Derek Carr and the Las Vegas Raiders look primed to start spreading the field and send Carr’s average depth of target (ADOT) to the moon. As a result, opposing safeties become a major factor in the team’s gameplan.

Last season, Carr logged a 6.9-yard ADOT, third lowest in the league. But, his main targets tended to be tight ends and running backs, which will make things difficult for any quarterback to post an average ADOT. Now, with Henry Ruggs III and Bryan Edwards, Carr has to be prepared to let some deep passes fly, which should not be too much of a problem due to Carr ranking third in deep pass accuracy. Carr and the Raiders’ receiving corps have the talent to be an exciting deep threat team, but Carr’s success can hinge on the abilities of the opposing team’s safeties.

While all teams have safeties, this does not necessarily mean the Raiders must gameplan around avoiding them, but there are a few safeties the Raiders may want to throw away from when their paths cross this season.

Tre Boston

The Raiders will kick off their season against Tre Boston and the Carolina Panthers. Boston entered the league in 2014 and, despite teetering on veteran status, has not lost a step or an ounce of production. In 2019, Boston would record three interceptions and 11 passes broken up. Although the Raiders’ offensive onslaught could potentially rattle any safety this season, Boston’s calm approach could prove problematic. 

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Immediate Problem

While some may say the worst part of playing in the AFC West is playing the Kansas City Chiefs twice a year, the elite safety talent ranks near the top. The Raiders will catch a break. Chargers safety Derwin James will miss the season with an injury.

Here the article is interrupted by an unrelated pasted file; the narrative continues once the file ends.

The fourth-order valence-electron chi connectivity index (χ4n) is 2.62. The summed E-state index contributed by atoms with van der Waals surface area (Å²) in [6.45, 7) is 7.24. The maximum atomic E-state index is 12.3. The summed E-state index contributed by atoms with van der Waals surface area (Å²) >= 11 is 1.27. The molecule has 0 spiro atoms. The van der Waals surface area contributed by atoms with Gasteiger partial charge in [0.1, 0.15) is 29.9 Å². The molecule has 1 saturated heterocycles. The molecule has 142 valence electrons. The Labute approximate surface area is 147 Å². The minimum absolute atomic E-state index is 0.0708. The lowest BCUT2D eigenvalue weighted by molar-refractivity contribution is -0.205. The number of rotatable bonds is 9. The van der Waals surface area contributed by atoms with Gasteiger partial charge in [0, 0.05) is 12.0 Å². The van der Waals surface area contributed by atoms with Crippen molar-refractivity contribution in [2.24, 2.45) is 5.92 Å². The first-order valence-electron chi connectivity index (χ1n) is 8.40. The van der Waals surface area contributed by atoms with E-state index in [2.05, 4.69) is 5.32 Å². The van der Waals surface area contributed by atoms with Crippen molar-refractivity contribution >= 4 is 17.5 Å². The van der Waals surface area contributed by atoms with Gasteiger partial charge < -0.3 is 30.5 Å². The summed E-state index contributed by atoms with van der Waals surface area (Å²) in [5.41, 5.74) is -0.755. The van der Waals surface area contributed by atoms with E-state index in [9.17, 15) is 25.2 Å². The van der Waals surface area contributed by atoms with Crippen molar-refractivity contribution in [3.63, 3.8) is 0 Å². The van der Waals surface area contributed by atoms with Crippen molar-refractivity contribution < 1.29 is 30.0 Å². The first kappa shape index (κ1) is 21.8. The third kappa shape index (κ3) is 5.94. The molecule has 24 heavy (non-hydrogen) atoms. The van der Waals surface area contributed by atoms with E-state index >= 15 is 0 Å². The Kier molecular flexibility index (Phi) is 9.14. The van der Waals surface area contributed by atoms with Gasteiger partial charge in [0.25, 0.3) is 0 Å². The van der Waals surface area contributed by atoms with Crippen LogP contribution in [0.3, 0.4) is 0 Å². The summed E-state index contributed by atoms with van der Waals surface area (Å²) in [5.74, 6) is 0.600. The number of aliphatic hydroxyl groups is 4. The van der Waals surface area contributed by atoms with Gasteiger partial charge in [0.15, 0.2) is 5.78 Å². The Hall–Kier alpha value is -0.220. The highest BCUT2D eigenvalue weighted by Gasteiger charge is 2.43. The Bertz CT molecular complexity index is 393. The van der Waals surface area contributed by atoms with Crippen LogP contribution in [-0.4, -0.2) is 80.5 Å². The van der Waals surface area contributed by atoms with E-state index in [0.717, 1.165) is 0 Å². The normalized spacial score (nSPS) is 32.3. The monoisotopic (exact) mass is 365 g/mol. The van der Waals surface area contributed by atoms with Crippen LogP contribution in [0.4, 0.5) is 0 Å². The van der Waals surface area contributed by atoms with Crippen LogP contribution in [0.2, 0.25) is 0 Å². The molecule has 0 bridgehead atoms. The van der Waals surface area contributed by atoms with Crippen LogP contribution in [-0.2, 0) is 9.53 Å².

Justin Simmons

The Denver Broncos’ safety Justin Simmons seems the least recognized safety of the Raiders’ divisional foes. Meanwhile, that could change quite soon. Last season, Simmons led the league in passes broken up (16). Additionally, he held opposing quarterbacks to around a 53 percent completion rate when targeted. Statistically, Simmons will force an incompletion every other time his receiver is targeted. 

Tyrann Mathieu

The Raiders will also face the Chiefs’ Tyrann Mathieu twice this season. Many credit Mathieu as the primary reason the Chiefs’ defense improved down the line, en route to a Super Bowl. Formerly known as “The Honey Badger”, Mathieu flies to the ball and has a knack for causing chaos. However, it will be incredibly interesting to watch how he defends Ruggs and Edwards.


Facing these elite safeties twice a year is the official “make or break” matchup to watch this season. Should the Raiders be able best these safeties, they should be able to conquer any other talents thrown their way.

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